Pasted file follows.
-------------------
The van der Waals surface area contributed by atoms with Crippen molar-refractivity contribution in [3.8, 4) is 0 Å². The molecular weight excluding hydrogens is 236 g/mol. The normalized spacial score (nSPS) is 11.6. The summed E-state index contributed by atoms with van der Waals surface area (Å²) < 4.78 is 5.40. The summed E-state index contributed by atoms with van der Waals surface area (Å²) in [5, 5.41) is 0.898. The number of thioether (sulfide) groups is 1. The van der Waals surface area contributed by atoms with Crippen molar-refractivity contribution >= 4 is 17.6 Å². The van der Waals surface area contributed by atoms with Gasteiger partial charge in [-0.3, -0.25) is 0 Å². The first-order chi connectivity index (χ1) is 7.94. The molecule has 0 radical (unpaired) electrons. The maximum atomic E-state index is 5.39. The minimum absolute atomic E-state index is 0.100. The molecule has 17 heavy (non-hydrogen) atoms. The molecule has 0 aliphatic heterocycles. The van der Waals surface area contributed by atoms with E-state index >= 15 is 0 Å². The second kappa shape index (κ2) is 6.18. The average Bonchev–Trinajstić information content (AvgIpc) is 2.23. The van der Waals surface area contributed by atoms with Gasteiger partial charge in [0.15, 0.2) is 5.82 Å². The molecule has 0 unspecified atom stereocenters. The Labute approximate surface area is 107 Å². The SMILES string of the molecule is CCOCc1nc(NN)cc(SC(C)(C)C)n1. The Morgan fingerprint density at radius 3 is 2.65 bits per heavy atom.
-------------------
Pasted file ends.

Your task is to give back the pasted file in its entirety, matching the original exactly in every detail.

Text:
The van der Waals surface area contributed by atoms with Crippen molar-refractivity contribution in [3.8, 4) is 0 Å². The molecular weight excluding hydrogens is 236 g/mol. The normalized spacial score (nSPS) is 11.6. The summed E-state index contributed by atoms with van der Waals surface area (Å²) < 4.78 is 5.40. The summed E-state index contributed by atoms with van der Waals surface area (Å²) in [5, 5.41) is 0.898. The number of thioether (sulfide) groups is 1. The van der Waals surface area contributed by atoms with Crippen molar-refractivity contribution >= 4 is 17.6 Å². The van der Waals surface area contributed by atoms with Gasteiger partial charge in [-0.3, -0.25) is 0 Å². The first-order chi connectivity index (χ1) is 7.94. The molecule has 0 radical (unpaired) electrons. The maximum atomic E-state index is 5.39. The minimum absolute atomic E-state index is 0.100. The molecule has 17 heavy (non-hydrogen) atoms. The molecule has 0 aliphatic heterocycles. The van der Waals surface area contributed by atoms with E-state index >= 15 is 0 Å². The second kappa shape index (κ2) is 6.18. The average Bonchev–Trinajstić information content (AvgIpc) is 2.23. The van der Waals surface area contributed by atoms with Gasteiger partial charge in [0.15, 0.2) is 5.82 Å². The molecule has 0 unspecified atom stereocenters. The Labute approximate surface area is 107 Å². The SMILES string of the molecule is CCOCc1nc(NN)cc(SC(C)(C)C)n1. The Morgan fingerprint density at radius 3 is 2.65 bits per heavy atom.